Heart Attack

Heart Attack

What is a Heart Attack?

Heart attacks are life-threatening and require immediate medical attention. They occur when the heart’s blood flow gets blocked for various reasons, including high cholesterol, eating disorders, and a genetic predisposition to heart disease.

Medically known as myocardial infarction, it restricts the blood flow to the heart and damages the heart muscles. In the event of a heart attack, call 911 immediately and get medical assistance. The physician will check your blood pressure and pulse and run blood tests before conducting further diagnosing tests like:

  • Electrocardiogram (EKG or ECG)

  • Echocardiography

  • Cardiac catheterization

  • Stress testing

  • Hypertension

After diagnosis, the physician will determine the treatment method depending on the severity of the case. Medications like pain relievers and surgery operations are done to treat heart attacks. Some procedures that restore the blood flow include:

  • Coronary angioplasty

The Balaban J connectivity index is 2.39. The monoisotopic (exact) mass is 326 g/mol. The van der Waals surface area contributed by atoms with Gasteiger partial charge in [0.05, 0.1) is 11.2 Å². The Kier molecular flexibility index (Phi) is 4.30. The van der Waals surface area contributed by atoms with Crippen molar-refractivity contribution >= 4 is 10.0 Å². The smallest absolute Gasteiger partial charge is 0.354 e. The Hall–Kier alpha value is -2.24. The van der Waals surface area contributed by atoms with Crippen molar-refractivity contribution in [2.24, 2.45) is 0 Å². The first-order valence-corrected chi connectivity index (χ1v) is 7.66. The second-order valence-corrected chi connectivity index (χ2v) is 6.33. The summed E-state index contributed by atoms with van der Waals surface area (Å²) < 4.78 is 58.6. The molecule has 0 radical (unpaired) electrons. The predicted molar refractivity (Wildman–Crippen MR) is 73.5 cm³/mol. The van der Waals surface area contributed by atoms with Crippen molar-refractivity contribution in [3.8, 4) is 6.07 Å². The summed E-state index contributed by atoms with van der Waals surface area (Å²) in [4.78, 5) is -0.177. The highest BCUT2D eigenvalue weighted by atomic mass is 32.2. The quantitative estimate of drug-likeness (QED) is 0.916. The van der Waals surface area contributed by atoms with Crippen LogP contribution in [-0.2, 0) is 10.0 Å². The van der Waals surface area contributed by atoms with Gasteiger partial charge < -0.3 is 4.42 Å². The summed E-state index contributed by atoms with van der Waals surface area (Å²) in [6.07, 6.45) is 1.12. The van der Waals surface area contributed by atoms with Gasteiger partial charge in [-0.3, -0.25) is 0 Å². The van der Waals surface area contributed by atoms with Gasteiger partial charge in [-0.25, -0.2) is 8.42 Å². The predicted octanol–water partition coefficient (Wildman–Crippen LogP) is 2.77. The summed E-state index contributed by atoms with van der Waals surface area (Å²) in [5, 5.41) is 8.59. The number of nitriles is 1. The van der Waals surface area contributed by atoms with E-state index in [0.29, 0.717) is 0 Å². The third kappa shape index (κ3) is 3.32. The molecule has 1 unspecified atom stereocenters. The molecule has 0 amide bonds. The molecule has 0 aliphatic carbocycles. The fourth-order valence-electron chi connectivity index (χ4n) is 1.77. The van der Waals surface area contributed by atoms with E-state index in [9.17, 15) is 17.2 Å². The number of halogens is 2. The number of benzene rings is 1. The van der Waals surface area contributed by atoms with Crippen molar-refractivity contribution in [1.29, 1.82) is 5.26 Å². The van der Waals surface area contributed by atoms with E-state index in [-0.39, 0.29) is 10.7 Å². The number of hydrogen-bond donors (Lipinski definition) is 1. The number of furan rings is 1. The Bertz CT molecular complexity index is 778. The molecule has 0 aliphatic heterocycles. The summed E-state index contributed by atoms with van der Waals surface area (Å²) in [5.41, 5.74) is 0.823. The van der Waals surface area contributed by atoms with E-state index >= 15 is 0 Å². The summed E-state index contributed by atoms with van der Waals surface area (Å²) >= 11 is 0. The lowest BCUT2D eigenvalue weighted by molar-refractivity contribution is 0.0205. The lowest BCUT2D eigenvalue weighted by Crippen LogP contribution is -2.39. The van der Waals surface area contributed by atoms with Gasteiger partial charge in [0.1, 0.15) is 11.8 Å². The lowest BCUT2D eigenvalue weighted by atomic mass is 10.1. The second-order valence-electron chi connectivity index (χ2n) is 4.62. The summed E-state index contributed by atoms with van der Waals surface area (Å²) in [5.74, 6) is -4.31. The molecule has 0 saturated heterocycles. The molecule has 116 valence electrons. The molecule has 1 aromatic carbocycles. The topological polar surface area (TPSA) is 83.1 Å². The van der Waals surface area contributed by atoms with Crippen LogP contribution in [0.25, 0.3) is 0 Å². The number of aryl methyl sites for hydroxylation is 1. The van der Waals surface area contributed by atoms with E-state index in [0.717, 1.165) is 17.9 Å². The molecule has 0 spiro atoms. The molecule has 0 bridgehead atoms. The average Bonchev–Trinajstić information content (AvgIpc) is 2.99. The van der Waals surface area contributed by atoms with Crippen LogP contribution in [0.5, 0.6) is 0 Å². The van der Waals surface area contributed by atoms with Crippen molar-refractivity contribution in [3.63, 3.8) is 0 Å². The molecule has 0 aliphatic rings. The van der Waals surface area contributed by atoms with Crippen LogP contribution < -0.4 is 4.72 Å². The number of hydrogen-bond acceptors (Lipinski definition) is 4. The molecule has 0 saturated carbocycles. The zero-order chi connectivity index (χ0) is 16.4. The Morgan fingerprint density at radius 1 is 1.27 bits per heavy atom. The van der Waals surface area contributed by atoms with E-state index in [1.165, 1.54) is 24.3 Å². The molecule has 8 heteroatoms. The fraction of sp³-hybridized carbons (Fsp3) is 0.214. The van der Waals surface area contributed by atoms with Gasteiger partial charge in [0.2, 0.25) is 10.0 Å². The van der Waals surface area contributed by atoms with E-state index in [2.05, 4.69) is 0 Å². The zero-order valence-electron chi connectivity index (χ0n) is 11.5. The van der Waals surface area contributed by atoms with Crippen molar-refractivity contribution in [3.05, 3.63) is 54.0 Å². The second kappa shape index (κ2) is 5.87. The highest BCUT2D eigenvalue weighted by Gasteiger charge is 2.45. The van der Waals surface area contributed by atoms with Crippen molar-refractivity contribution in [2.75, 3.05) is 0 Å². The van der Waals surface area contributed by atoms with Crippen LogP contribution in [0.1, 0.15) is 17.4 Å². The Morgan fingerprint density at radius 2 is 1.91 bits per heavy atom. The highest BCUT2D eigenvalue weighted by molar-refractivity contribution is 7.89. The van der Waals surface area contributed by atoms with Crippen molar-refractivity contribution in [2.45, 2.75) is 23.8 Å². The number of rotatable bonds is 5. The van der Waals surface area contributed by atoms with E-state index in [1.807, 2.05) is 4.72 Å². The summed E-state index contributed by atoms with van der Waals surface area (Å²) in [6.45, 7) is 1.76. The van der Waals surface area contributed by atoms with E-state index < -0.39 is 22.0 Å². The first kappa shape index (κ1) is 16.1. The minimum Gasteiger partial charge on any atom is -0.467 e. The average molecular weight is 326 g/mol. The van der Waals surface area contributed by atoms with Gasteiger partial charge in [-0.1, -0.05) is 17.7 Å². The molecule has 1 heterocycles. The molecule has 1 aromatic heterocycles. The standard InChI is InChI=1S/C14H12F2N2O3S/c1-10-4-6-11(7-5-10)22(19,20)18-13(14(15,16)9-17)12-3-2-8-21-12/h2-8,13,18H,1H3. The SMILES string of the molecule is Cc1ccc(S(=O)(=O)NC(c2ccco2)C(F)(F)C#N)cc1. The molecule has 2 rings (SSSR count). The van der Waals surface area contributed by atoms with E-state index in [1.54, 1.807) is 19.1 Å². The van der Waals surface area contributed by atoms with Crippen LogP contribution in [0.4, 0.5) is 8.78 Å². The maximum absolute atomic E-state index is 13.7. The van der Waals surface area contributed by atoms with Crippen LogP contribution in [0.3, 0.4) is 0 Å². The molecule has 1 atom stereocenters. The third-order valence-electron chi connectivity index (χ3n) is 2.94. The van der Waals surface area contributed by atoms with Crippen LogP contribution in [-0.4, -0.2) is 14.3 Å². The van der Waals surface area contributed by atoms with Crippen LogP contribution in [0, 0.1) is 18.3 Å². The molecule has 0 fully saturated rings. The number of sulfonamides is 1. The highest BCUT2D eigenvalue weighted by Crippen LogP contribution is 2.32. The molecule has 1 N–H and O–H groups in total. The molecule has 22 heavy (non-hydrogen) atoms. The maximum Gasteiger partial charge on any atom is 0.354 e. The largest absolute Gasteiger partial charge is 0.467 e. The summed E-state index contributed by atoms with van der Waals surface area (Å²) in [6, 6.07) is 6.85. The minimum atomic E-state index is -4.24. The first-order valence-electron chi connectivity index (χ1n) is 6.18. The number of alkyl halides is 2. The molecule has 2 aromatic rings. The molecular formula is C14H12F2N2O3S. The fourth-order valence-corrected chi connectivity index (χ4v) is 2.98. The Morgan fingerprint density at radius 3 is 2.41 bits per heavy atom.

• Bypass surgery

  • Stent placement

  • Balloon angioplasty

What are the risk factors and symptoms of a Heart Attack?

Heart attacks are caused when the arteries become clogged with fatty deposits called plaques. Plaques can rupture the blood vessels, causing blood clots and triggering a heart attack. Various risk factors cause heart attacks, such as:

  • Obesity

  • Smoking

  • Family history

  • Cholesterol

  • Hypertension

  • Lack of physical activity

  • Drug use

Symptoms of Heart Attack

Symptoms of heart attack can vary for each person. Chest pain, dizziness, severe fatigue, shortness of breath, uneven heartbeat, and sweating can be typical signs of a heart attack.

However, symptoms experienced by women may be different. It may include:

  • Unusual and sudden fatigue

  • Nausea or vomiting

  • Shortness of breath

  • Insomnia

  • Pain in the back, shoulders, or abdomen

Through diagnosis and treatment, the heart can function back to normal again. It is recommended to undergo cardiac rehabilitation to recover entirely by medications and lifestyle changes. You need to maintain a healthy lifestyle and take regular checkups.

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